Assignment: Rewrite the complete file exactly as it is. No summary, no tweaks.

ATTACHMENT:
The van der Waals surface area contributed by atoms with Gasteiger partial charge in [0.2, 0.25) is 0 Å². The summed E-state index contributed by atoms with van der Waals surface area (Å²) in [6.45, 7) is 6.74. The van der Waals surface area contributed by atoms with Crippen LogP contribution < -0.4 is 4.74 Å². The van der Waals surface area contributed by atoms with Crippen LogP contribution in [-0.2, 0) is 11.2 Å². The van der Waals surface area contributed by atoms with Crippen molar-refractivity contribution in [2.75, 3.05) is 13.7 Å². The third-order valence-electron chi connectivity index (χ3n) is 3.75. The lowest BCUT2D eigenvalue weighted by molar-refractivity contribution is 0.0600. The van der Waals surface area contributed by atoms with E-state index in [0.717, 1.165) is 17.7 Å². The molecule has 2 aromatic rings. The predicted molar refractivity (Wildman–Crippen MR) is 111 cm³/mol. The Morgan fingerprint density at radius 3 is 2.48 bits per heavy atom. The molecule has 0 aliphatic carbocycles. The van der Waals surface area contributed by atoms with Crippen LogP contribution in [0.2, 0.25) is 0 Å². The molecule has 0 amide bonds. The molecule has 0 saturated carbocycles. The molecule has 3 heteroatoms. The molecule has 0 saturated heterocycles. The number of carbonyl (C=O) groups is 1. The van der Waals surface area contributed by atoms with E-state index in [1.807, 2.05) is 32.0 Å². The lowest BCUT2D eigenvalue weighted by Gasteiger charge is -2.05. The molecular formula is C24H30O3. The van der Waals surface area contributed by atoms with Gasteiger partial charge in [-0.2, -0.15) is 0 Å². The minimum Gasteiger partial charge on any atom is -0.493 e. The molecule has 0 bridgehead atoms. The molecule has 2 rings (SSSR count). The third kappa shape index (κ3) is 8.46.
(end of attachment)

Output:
The van der Waals surface area contributed by atoms with Gasteiger partial charge in [0.2, 0.25) is 0 Å². The summed E-state index contributed by atoms with van der Waals surface area (Å²) in [6.45, 7) is 6.74. The van der Waals surface area contributed by atoms with Crippen LogP contribution < -0.4 is 4.74 Å². The van der Waals surface area contributed by atoms with Crippen LogP contribution in [-0.2, 0) is 11.2 Å². The van der Waals surface area contributed by atoms with Crippen molar-refractivity contribution in [2.75, 3.05) is 13.7 Å². The third-order valence-electron chi connectivity index (χ3n) is 3.75. The lowest BCUT2D eigenvalue weighted by molar-refractivity contribution is 0.0600. The van der Waals surface area contributed by atoms with E-state index in [0.717, 1.165) is 17.7 Å². The molecule has 2 aromatic rings. The predicted molar refractivity (Wildman–Crippen MR) is 111 cm³/mol. The Morgan fingerprint density at radius 3 is 2.48 bits per heavy atom. The molecule has 0 aliphatic carbocycles. The van der Waals surface area contributed by atoms with Crippen LogP contribution in [0.2, 0.25) is 0 Å². The molecule has 0 amide bonds. The molecule has 0 saturated carbocycles. The molecule has 3 heteroatoms. The molecule has 0 saturated heterocycles. The number of carbonyl (C=O) groups is 1. The van der Waals surface area contributed by atoms with E-state index in [1.807, 2.05) is 32.0 Å². The lowest BCUT2D eigenvalue weighted by Gasteiger charge is -2.05. The molecular formula is C24H30O3. The van der Waals surface area contributed by atoms with Gasteiger partial charge in [-0.2, -0.15) is 0 Å². The minimum Gasteiger partial charge on any atom is -0.493 e. The molecule has 0 bridgehead atoms. The molecule has 2 rings (SSSR count). The third kappa shape index (κ3) is 8.46.